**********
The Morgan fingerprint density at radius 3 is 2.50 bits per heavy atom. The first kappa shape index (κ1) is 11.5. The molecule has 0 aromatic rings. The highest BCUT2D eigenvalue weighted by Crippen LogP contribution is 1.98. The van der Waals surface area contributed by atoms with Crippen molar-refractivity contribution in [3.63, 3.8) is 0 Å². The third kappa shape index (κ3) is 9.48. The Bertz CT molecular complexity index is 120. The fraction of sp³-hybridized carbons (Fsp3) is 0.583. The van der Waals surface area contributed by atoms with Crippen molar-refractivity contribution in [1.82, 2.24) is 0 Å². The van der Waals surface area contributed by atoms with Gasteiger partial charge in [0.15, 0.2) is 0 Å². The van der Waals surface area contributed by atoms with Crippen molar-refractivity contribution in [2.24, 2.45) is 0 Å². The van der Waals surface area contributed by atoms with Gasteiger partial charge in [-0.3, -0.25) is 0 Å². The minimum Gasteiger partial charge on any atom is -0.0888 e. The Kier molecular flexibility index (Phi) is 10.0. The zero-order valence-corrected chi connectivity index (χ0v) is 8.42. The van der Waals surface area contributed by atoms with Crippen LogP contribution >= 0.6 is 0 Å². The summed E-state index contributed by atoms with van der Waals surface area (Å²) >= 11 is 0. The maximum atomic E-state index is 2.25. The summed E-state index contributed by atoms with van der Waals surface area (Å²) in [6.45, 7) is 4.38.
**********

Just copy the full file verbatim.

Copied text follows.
The Morgan fingerprint density at radius 3 is 2.50 bits per heavy atom. The first kappa shape index (κ1) is 11.5. The molecule has 0 aromatic rings. The highest BCUT2D eigenvalue weighted by Crippen LogP contribution is 1.98. The van der Waals surface area contributed by atoms with Crippen molar-refractivity contribution in [3.63, 3.8) is 0 Å². The third kappa shape index (κ3) is 9.48. The Bertz CT molecular complexity index is 120. The fraction of sp³-hybridized carbons (Fsp3) is 0.583. The van der Waals surface area contributed by atoms with Crippen molar-refractivity contribution in [1.82, 2.24) is 0 Å². The van der Waals surface area contributed by atoms with Gasteiger partial charge in [0.15, 0.2) is 0 Å². The van der Waals surface area contributed by atoms with Crippen molar-refractivity contribution in [2.24, 2.45) is 0 Å². The van der Waals surface area contributed by atoms with Gasteiger partial charge in [-0.3, -0.25) is 0 Å². The minimum Gasteiger partial charge on any atom is -0.0888 e. The Kier molecular flexibility index (Phi) is 10.0. The zero-order valence-corrected chi connectivity index (χ0v) is 8.42. The van der Waals surface area contributed by atoms with Crippen LogP contribution >= 0.6 is 0 Å². The summed E-state index contributed by atoms with van der Waals surface area (Å²) >= 11 is 0. The maximum atomic E-state index is 2.25. The summed E-state index contributed by atoms with van der Waals surface area (Å²) in [6.45, 7) is 4.38.